Kenneth M. Flegel, MD
In 1874, the electrical stimulation of animal hearts made known the existence of atrial fibrillation, but atrial fibrillation was not associated with its clinical counterpart, arrhythmia perpetua, until 1909, by which time simultaneous recordings of the human heartbeat, the venous and arterial pulses, and electrocardiographic activity had revealed the common origin of these events.After the electrical basis of atrial fibrillation was found and after atrial fibrillation was clearly distinguished from ventricular fibrillation, investigation into its mechanism ensued. Two contrasting theories, that of circus movement and that of tachysystole from a single focus, led to 30 years of research and debate. Pivotal to the argument was the notion of blocked conduction. Although the theory of circus movement prevailed for a long time, it appeared to be demolished by electrophysiologic experiments done between 1948 and 1950. The realization that blocked conduction could later reenter led to more recent research in animals and humans that revived the notion of circular conduction, although in a much more sophisticated form.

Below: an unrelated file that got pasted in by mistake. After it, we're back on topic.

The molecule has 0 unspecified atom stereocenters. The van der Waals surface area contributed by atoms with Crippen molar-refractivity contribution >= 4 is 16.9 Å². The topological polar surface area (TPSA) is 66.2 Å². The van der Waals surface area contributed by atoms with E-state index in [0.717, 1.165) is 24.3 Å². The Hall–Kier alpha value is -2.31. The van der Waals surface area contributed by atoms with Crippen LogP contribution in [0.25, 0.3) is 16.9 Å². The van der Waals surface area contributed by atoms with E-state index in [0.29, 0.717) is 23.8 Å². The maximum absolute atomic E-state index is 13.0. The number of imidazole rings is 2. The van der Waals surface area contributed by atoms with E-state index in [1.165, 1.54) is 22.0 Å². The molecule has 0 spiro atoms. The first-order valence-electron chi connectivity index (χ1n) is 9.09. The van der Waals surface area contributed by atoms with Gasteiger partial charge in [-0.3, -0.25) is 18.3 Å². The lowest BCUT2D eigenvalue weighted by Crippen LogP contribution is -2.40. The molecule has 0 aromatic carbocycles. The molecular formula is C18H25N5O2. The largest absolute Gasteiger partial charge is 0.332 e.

Kenneth M. Flegel. From Delirium Cordis to Atrial Fibrillation: Historical Development of a Disease Concept. Ann Intern Med. 1995;122:867–873. doi: 10.7326/0003-4819-122-11-199506010-00010
Download citation file:
Published: Ann Intern Med. 1995;122(11):867-873.
Copyright © 2017 American College of Physicians. All Rights Reserved.
Print ISSN: 0003-4819 | Online ISSN: 1539-3704
Conditions of Use